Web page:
5 October 2018

Scheherazade

I'm fascinated by orientalism in 19th century art, architecture and music, particularly the works of Russian composers in the late 1800s.  Whilst I appreciate that orientalism throws up issues of appropriation, prejudice and cultural hegemony from Imperialist Europe, taking the body of work at face value, I love the lyrical, thematic storytelling which conjures up opulent harems, travelling caravans on the Silk Road, and voyages of discovery.

Scheherazade by Rimsky-Korsakov & Russian Orientalism in music - culture blog

There are SO many Eastern influences in 19th century culture, from Puccini's operas Madama Butterfly and Turandot (I'm obsessed with the Chinese motif in the beautiful Là sui monti dell'Est lullaby) to the ballet Le CorsaireBorodin's Steppes of Central AsiaTchaikovsky's Arabian Dance from the Nutcracker Suite, and Rimsky-Korsakov’s stunning Scheherazade, which is one of my all-time favourite classical pieces - I've attended a good dozen performances, including one by the brilliant Young Musicians Symphony Orchestra this week at St John's Smith Square in London.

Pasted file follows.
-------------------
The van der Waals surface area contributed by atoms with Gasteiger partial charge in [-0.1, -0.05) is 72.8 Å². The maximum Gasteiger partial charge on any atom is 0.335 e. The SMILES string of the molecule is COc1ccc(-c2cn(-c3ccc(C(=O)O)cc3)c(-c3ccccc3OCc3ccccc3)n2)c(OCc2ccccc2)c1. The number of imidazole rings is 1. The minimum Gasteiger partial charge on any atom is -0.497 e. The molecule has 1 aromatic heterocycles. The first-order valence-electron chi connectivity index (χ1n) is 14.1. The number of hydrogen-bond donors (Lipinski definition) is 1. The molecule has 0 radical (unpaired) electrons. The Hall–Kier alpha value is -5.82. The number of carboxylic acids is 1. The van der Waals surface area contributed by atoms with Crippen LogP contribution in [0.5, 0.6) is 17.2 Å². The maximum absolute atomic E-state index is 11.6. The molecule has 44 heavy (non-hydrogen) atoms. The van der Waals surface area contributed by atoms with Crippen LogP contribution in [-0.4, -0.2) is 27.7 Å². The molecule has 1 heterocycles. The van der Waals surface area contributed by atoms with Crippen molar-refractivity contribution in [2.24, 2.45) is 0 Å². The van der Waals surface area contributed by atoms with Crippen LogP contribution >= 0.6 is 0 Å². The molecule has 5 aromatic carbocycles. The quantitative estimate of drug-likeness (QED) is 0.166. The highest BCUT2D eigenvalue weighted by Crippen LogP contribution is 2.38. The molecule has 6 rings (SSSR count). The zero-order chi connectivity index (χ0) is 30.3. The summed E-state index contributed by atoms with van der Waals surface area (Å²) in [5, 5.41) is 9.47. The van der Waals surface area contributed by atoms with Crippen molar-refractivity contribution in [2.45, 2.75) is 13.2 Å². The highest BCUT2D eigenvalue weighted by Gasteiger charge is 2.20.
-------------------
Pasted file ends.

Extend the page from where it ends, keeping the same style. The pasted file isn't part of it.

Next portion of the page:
Scheherazade is the storyteller in One Thousand and One Nights, the collection of medieval Middle Eastern folk tales about a Persian Sultan who plans to marry a new virgin each day after beheading the previous day’s wife.  On her wedding night, Scheherazade starts telling the king a captivating story, only stopping as dawn breaks and promising to finish the story that night.  She tells him a new story each night for 1,001 nights, during which time he falls in love with her, spares her life and makes her his queen.  This intriguing tale is woven into a 44-minute symphonic suite packed with colour, drama and melodies - I'd recommend listening to this particularly lively rendition from the Vienna Philharmonic led by Valery Gergiev.

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